leadership contest, which could last six weeks, we wouldn't even have a Prime Minister in place before 21st of January when we need to get

withdrawal agreements through Parliament.

CHATTERLEY: And yet, that's what the Brexiteers in the Conservative Party seemingly have pushed for here?

STEWART: I am hoping that they will lose. And I am hoping also they will lose significantly. Because it is quite important, they have been talking

as though they represent the majority of Parliament. They have been talking as though they represent the majority of the MPs. If they don't,

it would be good for them to acknowledge that fact. Maybe this vote will finally bring them to acknowledge that they don't have the majority of the

House at home and therefore they need to compromise.

CHATTERLEY: I mean, if Theresa May wins this confidence vote, then she is in place for a year. There is nothing they can do at this stage, does that

effectively shut them up at this time or are they going to continue to be as vocal and as divisive for the Party, if not the country?

STEWART: So the fundamental problem is this is incredibly polarized. There is a hard Brexit right that begs pretty much no deal, there is quite

a large chunk of the Labour Party now that wants no Brexit at all. So they're trying to referendum the Brexit, they're trying to get a Brexit

deal and the question is can we build a Parliamentary majority?

And what I want to do is lock those 650 MPs up in the chamber for two weeks and make them sit there until they actually get a deal because there is too

much talking about what they don't like. There is not enough concrete practical engagement with tariffs, with quotas, with import restrictions

with the next ten years, a relationship with Europe and that's what we need to move the conversation after ideology.

CHATTERLEY: The problem is, even if the conversation moves on as you say, and we see Theresa May winning this confidence vote, heading to Europe to

try to get concessions, no one that I have spoken to believes that any amount of concessions that she can get from Europe here presents a deal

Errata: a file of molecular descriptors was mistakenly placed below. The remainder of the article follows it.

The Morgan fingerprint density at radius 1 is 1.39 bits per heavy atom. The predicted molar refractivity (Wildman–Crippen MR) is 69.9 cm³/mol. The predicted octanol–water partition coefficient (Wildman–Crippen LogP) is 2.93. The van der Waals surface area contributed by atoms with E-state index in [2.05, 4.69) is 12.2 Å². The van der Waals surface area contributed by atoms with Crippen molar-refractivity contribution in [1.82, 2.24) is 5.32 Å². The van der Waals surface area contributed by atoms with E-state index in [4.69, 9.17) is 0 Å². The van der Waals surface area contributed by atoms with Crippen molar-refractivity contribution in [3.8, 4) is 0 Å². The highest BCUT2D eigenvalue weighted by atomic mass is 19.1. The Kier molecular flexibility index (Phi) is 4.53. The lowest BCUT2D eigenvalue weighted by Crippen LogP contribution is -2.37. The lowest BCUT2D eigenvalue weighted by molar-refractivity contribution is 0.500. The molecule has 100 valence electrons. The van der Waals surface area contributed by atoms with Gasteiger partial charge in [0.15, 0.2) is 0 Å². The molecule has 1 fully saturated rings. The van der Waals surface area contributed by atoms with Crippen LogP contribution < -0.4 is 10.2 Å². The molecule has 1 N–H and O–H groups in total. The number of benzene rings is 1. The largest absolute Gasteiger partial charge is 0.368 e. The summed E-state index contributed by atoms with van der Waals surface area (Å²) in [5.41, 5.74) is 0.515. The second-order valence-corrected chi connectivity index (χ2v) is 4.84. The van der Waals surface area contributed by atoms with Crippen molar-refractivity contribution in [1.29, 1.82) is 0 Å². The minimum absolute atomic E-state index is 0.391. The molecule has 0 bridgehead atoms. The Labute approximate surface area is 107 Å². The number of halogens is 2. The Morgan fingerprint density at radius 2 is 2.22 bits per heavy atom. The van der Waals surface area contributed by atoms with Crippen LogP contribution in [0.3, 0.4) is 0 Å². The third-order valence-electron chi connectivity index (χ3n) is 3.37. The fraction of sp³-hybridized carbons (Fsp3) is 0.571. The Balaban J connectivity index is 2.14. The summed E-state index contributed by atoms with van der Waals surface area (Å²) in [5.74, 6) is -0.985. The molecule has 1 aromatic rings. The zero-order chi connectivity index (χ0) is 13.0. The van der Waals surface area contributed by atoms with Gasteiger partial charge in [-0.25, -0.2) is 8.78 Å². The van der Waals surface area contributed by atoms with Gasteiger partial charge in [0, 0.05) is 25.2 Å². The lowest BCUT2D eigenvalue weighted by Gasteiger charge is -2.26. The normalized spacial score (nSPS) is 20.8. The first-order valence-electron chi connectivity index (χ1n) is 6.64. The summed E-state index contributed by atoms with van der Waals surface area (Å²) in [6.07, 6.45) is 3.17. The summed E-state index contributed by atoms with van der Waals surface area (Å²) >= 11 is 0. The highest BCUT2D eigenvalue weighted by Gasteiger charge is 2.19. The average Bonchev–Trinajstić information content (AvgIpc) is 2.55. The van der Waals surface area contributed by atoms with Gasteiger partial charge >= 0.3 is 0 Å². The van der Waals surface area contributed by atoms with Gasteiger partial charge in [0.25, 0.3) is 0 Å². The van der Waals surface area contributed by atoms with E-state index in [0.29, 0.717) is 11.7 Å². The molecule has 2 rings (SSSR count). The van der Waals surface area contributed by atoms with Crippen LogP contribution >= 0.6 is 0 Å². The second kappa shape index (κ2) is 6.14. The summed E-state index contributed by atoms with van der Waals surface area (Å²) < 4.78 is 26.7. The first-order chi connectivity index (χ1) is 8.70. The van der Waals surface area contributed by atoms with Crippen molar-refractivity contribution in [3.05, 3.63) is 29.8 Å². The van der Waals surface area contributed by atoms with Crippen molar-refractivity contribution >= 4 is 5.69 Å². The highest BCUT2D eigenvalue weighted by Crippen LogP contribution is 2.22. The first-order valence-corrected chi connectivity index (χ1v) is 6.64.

that can be passed through Parliament. The mathematics here simply don't work.

STEWART: So it's very tight as you say, the Prime Minister doesn't have a majority in Parliament. So she is having to appeal across the aisles, she

is having to appeal to other parties like the DUP. She is trying to bring back people. So she will go to Europe. I think she will get concessions

out of Europe, but the question as you say is whether we then sit people down and say this is in a sense the last chance to lean, if we don't get a

deal in place, we will crash out in March, and I believe in the end that our country is sane, I believe in the end that we are a moderate country,

and I believe we ought to be able to come to a deal.

But you're absolutely right, the events of the last two days have been testing some of my faith.


CHATTERLEY: Is this government sane? Is this party sane enough to postpone the deadline beyond March 29th rather than have a crash out

scenario or no deal exit year?

STEWART: Nobody in the government wants a no-deal exit, so we will be looking to build a majority and that majority may have to, if this

continues, may have to involve reaching out towards other people ...